I've been a fan of cartoonist, novelist and memoirist Lynda Barry for decades, long before she was declared a certified genius; Barry's latest book, Making Comics is an intensely practical, incredibly inspiring curriculum for finding, honing and realizing your creativity through drawing and writing.
I once taught week 6 at the Clarion Writers' Workshop the same year that Lynda taught week 4, so I got to inherit her students and see the results of her pedagogical methods firsthand, and they were nothing short of spectacular. Though our students were there to learn to write -- and though some of them had not tried to express themselves with art in their entire adult lives -- Barry's method drew something out of these writers that I'd never seen.
For many years, Barry has served as an associate professor at the University of Wisconsin–Madison art department and at the Wisconsin Institute for Discovery, using her method to teach both adults and children to get in touch with a creative impulse that is simultaneously deep, mysterious and irrational and trainable, biddable and reliable (with practice).
In 2014, Barry published her first instructional volume, Syllabus, and in many ways, Making Comics is a sequel to that book, but what it really represents is a half-decade of intense experimentation with a wide variety of students, perfecting a series of instructional exercises that have a little of the aspect of a game, a little bit of the aspect of a daily discipline, and a little bit of the aspect of a working meditation.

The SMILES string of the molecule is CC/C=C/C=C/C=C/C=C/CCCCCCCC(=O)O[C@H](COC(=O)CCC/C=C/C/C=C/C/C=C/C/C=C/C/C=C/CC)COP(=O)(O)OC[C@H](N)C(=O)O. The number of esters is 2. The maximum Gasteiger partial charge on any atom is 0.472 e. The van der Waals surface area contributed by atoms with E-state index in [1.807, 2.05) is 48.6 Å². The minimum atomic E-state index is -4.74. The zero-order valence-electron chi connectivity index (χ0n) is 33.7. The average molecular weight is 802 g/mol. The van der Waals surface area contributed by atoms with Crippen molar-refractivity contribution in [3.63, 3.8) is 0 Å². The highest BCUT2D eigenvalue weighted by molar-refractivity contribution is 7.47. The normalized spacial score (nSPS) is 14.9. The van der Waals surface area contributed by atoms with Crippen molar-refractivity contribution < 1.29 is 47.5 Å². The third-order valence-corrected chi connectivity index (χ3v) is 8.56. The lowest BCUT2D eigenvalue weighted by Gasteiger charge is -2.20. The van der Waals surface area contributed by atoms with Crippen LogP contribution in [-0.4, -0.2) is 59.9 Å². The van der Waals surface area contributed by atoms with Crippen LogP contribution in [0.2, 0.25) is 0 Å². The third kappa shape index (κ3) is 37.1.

The contradictory nature of Barry's exercises are emblematic of her gift for being simple and complex at the same time: do a simple thing, make a complicated thing. For example, when Barry doesn't feel like drawing, she just scribbles, moving her hand until it just starts making art.
In a similar way, these exercises -- some solo, some group -- are ways to find depth and purpose in the aimless and instinctive, inviting your lurking imagination to find surprising connections, then aiming your analytical mind at these connections to flesh them out, alternating between these modes as a way to bring your whole self to bear on your creative practice.
I have no aptitude for drawing, nor have I ever really wished I could draw, but Barry's method excited me and prompted me to try several of these as I read. What's more, many of the team exercises have the makings of a tremendous party game, or parent-kid activity. Much of this work is timed by putting on a favorite song and working to its precise duration -- no longer, no shorter -- and much of it involves a kind of kinetics, passing physical pages around your group. It's a full-contact sport version of creative training.
My own creative work is very disciplined and linear: when I'm working on a novel, I have a daily word target, and I write until I hit exactly that target, sequentially, and stop midsentence. I write when it feels like I'm doing brilliant work and when I feel like I'm doing terrible work, and I figure out which was which when it's all done. This ability to just do the work was a hard-won habit, and I have a superstitious dread of tinkering with it. But Barry's compassionate and thoughtful blend of the intuitive and analytical lured me out of my safe place.
This is a wonderful book that would make a wonderful gift -- to yourself, and to the people in your life.